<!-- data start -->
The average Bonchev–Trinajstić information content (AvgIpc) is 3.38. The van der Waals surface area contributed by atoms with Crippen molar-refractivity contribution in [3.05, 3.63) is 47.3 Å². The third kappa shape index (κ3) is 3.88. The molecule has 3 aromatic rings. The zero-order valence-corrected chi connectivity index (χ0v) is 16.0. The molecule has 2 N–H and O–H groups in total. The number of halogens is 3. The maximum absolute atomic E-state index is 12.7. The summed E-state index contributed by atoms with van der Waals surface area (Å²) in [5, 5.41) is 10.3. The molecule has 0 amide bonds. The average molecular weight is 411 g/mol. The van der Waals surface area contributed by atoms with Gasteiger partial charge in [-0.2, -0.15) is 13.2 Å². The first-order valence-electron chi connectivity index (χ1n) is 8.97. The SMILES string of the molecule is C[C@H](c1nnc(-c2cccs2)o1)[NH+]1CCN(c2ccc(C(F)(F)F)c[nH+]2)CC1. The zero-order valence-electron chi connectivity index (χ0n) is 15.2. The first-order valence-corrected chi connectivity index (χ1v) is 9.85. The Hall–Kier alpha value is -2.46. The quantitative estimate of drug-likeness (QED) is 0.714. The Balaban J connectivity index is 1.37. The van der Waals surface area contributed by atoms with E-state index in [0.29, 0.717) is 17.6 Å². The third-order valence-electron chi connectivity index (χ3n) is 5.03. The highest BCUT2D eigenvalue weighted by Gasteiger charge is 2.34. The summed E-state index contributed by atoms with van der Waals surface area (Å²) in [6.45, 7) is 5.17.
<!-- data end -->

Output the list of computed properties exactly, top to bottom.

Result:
The average Bonchev–Trinajstić information content (AvgIpc) is 3.38. The van der Waals surface area contributed by atoms with Crippen molar-refractivity contribution in [3.05, 3.63) is 47.3 Å². The third kappa shape index (κ3) is 3.88. The molecule has 3 aromatic rings. The zero-order valence-corrected chi connectivity index (χ0v) is 16.0. The molecule has 2 N–H and O–H groups in total. The number of halogens is 3. The maximum absolute atomic E-state index is 12.7. The summed E-state index contributed by atoms with van der Waals surface area (Å²) in [5, 5.41) is 10.3. The molecule has 0 amide bonds. The average molecular weight is 411 g/mol. The van der Waals surface area contributed by atoms with Gasteiger partial charge in [-0.2, -0.15) is 13.2 Å². The first-order valence-electron chi connectivity index (χ1n) is 8.97. The SMILES string of the molecule is C[C@H](c1nnc(-c2cccs2)o1)[NH+]1CCN(c2ccc(C(F)(F)F)c[nH+]2)CC1. The zero-order valence-electron chi connectivity index (χ0n) is 15.2. The first-order valence-corrected chi connectivity index (χ1v) is 9.85. The Hall–Kier alpha value is -2.46. The quantitative estimate of drug-likeness (QED) is 0.714. The Balaban J connectivity index is 1.37. The van der Waals surface area contributed by atoms with E-state index in [0.29, 0.717) is 17.6 Å². The third-order valence-electron chi connectivity index (χ3n) is 5.03. The highest BCUT2D eigenvalue weighted by Gasteiger charge is 2.34. The summed E-state index contributed by atoms with van der Waals surface area (Å²) in [6.45, 7) is 5.17.